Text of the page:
The two countries together will account for 38 per cent of the global gross investment
statesman news service
KOLKATA, 3 JUNE: In less than a generation, global saving and investment will be dominated by the developing world with India&’s share in global investments expected to almost double by 2030. No other country except China will be investing more than India globally, says the latest edition of World Bank&’s Global Development Horizons (GDH) report.
The report, titled “Capital for the Future: Saving and Investment in an Interdependent World”, explores patterns of investment, saving and capital flows as they are likely to evolve over the next two decades.
Among the developing countries, China and India are expected to be the largest global investors. The two countries together will account for 38 per cent of the global gross investment in 2030. In fact, developing countries’ share in global investment is projected to triple by 2030 to three-fifths, from one-fifth in 2000. This is expected to change the landscape of the global economy and make the world&’s economies more integrated than any time in history. Productivity catch-up, increasing integration into global markets, sound macroeconomic policies, and improved education and health are helping speed growth and create massive investment opportunities, which, in turn, are spurring a shift in global economic weight to developing countries, the World Bank report says.
By 2039, India will reach its maximum ratio of working to non-working age population with 2.2 working person for every non-working one. But already by the mid-2020, when most of the other developing countries will experience less favourable demographic trends, India will be one of the economies with the highest ratios of working to non-working population. This, jointly with its large population and growing incomes, are the key explanations of why India will become a powerhouse in global savings and investment, says the report.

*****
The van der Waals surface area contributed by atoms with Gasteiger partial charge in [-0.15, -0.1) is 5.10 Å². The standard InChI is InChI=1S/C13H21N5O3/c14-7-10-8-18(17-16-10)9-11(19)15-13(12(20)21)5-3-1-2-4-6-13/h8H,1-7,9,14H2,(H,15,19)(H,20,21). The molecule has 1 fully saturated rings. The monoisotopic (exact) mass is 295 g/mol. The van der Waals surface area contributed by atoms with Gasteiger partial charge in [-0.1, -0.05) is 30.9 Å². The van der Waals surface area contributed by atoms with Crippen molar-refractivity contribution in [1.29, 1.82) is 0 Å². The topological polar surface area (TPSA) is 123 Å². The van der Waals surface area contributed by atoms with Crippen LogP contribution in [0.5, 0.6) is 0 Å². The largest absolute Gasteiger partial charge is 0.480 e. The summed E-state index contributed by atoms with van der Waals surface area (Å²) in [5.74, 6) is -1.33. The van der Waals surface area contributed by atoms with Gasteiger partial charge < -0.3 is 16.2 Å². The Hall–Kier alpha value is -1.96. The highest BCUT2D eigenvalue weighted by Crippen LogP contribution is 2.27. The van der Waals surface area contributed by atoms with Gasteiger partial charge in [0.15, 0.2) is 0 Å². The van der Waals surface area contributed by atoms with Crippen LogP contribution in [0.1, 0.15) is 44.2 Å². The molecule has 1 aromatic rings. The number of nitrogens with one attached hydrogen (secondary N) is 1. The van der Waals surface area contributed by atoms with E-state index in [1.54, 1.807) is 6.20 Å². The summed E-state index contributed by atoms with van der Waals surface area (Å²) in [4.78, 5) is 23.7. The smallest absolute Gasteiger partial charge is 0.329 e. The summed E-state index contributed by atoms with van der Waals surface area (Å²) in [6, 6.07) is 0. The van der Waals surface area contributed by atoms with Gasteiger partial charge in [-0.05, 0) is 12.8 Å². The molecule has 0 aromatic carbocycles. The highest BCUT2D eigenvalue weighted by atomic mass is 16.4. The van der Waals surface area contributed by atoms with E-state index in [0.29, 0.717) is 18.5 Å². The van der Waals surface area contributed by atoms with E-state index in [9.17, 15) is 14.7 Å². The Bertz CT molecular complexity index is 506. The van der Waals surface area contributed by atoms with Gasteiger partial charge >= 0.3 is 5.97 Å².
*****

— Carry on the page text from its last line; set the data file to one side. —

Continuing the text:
For the case of India, the report says, without additional efforts in education, the proportion of the population with low or no education would decrease but would still be close to 60 per cent, by 2030. Policy makers in India and in many developing countries have a central role to play in boosting private savings through policies that raise human capital, especially for the poor.
The good news is that, unlike in the past, developing countries will likely have the resources needed to finance huge future investments for infrastructure and services, including in education and health care.